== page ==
Recent volcanic activity began during the late Eocene (35-30 Ma; Aït-Hamou et al., 2000) and lasted probably till the upper Palaeolithic or even Neolithic (Lelubre, 1952). It occurred in several districts (Figure 2): Tahalra (1,800 km2), Atakor (2,150 km2), Manzaz (1,500 km2), Egéré (2,800 km2), Anahef (400 km2) and Adrar N'Ajjer (2,500 km2), all in Central Hoggar, and also in Teria (100 km2) to the NE, In Ezzane (800 km2) to the east and Todra (1,050 km2) to the south of Aïr. This volcanism forms high relief, often over 2,000 m in altitude, culminating in the Atakor (Mt. Tahat, which is 2,918 m high). The Hoggar swell reaches an altitude of 350-400 m on its margin and 1,000-1,500 in its centre. (The town of Tamanrasset is at an altitude of 1420 m). Some Precambrian basement inliers have been observed in Atakor at an altitude of up to 2,600 m.

Three main stages can be identified for Hoggar volcanism:

  1. The oldest stage is Upper Eocene to Oligocene and is present only in the Anahef district. It corresponds to tholeiitic basalts of fissural origin (thickness of 600 m; 35-30 Ma; Aït-Hamou et al., 2000), intruded by a dozen subvolcanic ring complexes (c. 29 Ma for the Achkal complex; Maza et al., 1995) made of gabbros, diorites, monzonite, alkali-feldspar syenites and nepheline syenites. The largest is the Tellerteba ring complex, which is 8 x 5 km in size. These complexes are covered by alkaline rhyolites whose age (c. 24 Ma) suggests uplift of 0.4 mm/year (Maza et al., 1995). The deeper levels currently exposed in the Anahef district are then linked to contemporaneous uplift of Hoggar.
  1. The second stage is the most voluminous and is well represented in the Atakor district (Girod, 1971). It occurs between 20 and 12 Ma and between 7 and 4 Ma (Rognon et al., 1983) and comprises 80% basalts and 18% trachytes and phonolites (Figure 3).
  2. The latest stage is late Pliocene to late Quaternary (3 Ma to upper Palaeolithic). In Atakor, this volcanism only comprises basanites and nephelinites, which follow valleys and can cover upper Palaeolithic terraces. In the Tahalra district, and also probably in the lesser-known Manzaz, Egéré and Adrar N'Ajjer districts, most of the volcanic activity occurred between 3.5 and 2.5 Ma (Aït-Hamou, 2000). It comprises 95% alkali basalts (basanitic and hawaiitic flows). Some volcanoes are more recent, and some cover Neolithic terraces.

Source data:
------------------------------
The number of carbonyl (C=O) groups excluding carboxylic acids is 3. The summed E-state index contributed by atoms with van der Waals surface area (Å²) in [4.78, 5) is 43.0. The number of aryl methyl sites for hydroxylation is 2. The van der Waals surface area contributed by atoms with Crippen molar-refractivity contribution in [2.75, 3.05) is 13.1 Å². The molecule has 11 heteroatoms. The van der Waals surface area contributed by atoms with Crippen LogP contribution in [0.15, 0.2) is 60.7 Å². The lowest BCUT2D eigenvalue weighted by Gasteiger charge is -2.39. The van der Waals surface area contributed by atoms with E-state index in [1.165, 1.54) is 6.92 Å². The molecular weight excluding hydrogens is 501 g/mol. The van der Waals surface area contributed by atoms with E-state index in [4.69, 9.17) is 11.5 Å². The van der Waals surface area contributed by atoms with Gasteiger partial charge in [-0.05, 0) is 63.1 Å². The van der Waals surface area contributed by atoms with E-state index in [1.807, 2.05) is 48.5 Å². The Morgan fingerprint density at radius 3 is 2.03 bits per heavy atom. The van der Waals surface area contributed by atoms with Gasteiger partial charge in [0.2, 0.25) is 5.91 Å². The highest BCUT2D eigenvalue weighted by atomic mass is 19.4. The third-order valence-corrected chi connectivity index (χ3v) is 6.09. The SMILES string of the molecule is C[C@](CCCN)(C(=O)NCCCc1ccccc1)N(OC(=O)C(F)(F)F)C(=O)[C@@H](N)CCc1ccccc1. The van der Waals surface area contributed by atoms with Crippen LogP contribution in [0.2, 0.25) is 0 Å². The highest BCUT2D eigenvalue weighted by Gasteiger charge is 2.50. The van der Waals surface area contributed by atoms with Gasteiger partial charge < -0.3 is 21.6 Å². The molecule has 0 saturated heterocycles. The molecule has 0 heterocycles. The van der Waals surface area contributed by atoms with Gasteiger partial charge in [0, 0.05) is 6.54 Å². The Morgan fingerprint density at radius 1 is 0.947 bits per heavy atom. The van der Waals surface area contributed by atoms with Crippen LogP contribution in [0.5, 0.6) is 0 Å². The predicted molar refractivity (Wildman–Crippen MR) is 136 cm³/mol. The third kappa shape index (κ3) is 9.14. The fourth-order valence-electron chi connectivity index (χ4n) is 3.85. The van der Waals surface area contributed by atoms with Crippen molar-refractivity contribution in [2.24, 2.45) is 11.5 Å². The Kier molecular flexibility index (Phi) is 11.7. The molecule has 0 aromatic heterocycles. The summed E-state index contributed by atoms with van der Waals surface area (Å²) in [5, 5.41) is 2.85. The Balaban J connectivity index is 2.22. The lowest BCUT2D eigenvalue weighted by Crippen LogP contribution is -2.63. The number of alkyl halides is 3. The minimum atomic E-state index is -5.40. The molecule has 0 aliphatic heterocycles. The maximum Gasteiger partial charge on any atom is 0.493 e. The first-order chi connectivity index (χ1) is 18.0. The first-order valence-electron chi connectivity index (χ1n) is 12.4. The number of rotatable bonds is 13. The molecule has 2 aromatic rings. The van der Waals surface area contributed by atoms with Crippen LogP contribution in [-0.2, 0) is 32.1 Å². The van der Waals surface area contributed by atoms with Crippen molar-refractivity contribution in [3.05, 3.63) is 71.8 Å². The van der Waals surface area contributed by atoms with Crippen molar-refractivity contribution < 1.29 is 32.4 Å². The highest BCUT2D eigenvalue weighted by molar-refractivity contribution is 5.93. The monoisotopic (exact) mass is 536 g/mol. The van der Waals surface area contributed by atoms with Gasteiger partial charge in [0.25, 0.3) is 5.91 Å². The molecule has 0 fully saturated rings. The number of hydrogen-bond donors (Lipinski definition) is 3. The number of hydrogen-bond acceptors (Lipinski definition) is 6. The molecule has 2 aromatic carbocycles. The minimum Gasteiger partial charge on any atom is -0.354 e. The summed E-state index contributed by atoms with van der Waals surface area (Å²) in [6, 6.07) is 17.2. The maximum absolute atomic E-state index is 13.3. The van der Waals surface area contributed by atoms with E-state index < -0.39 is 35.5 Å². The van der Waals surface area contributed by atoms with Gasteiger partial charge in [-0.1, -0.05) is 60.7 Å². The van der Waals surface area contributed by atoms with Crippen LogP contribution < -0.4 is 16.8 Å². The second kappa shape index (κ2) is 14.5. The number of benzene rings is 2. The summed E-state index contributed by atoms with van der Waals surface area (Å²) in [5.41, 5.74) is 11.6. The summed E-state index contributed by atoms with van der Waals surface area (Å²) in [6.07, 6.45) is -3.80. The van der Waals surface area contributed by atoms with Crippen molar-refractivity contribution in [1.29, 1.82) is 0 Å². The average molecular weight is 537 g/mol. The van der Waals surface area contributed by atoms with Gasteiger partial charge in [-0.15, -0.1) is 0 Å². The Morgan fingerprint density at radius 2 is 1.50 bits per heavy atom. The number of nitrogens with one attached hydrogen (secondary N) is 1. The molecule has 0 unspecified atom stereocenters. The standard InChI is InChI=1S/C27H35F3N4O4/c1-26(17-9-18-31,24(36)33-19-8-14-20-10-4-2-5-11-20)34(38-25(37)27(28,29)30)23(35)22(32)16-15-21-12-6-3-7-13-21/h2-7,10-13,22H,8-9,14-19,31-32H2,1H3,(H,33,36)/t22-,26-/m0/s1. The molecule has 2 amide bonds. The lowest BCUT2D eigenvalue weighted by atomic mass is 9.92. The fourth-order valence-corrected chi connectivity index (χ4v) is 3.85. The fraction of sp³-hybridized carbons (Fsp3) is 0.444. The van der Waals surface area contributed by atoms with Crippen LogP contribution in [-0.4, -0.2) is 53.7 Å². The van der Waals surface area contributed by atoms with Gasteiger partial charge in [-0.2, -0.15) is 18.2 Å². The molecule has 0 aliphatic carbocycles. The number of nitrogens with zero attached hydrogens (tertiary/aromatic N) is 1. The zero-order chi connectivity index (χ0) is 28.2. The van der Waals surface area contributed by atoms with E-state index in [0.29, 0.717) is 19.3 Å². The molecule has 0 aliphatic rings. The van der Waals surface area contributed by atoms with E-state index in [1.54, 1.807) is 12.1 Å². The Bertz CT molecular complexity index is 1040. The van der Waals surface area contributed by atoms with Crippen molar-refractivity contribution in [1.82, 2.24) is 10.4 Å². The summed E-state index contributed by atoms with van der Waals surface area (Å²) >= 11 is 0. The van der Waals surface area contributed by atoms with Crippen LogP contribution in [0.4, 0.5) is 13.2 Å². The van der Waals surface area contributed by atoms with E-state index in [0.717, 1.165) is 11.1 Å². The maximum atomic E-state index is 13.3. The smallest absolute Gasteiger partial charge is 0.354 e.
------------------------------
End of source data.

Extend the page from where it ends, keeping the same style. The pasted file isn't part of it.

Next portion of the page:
Figure 3. The Iharen phonolitic plug, near Tamanrasset.

The In Ezzane district is almost unknown, due to its remote location (Figure 4). The In Teria district comprises melilitic rocks rich in xenoliths (Bossière & Megartsi, 1982; Dautria et al., 1992). In Aïr (Niger), the Todra district (Black et al., 1967) began with about 30 trachytic and phonolitic volcanoes, many erupting very viscous lavas and trachytic tuffs. The Todra volcano itself lies at an altitude of 1,780 m. This stage was followed by the formation of about 130 basaltic volcanoes (Figure 5). They are generally regular cones and only one flow following valleys was generated. Black et al. (1967) estimated that some volcanoes cannot be more than a few centuries old. They remarked also that these volcanoes are located either on NW-SE oriented faults or on annular faults linked to Devonian ring complexes (Figure 6). The NW-SE faults belong to conjugate brittle faults that developed at the end of the Pan-African orogeny, due to the WAC indentation (Ball, 1980).

Figure 4. Satellite photograph of the In Ezzane district (Orthorectified Landsat Thematic Mapper Mosaics as compressed color imagery in MrSIDTM file format from Lizardtech). The lavas appear blue. The circular structures have not yet been studied. Click on image to enlarge.

Figure 5. Example of a small Aïr basaltic volcano, which generated one flow.

Figure 6. Map of southern Aïr showing volcanoes and lava flows and their link with the terrane boundaries, the late Pan-African brittle faults and the Devonian ring faults (from Black et al., 1967; 1985; Liégeois et al., 1994).

Geophysical data

Crough (1981) proposed that Central Hoggar is underlain by anomalously light mantle, on the basis of free air gravity data. He interpreted this as indicating a magmatic body at a depth of < 60 km below the surface. Lesquer et al. (1988) analysed the shape of the anomaly (Figure 2), which appears to be correlated with the basement elevation, and suggested that the body lies between 20 and 70 km depth and has a maximum thickness of 30 km. This association between the gravity anomaly and the Cainozoic volcanism led to the suggestion that a mantle plume underlies Hoggar (Aït-Hamou & Dautria, 1994; Aït Hamou et al., 2000). However, heat flow measured inside the Hoggar swell is normal (50 mW/m2) and there is no evidence for a thermally perturbed lithosphere (Lesquer et al., 1989). On the contrary, a decrease in heat flow is observed with basement elevation, which is inconsistent with a thermal uplift. Only a minor thermal structure is possible below the centre of Atakor, where heat flow of 63 mW/m2 has been measured (Lesquer et al., 1989). The latter suggests that small high-temperature mantle bodies intrude the crust beneath the recent volcanic areas (Ayadi et al., 2000).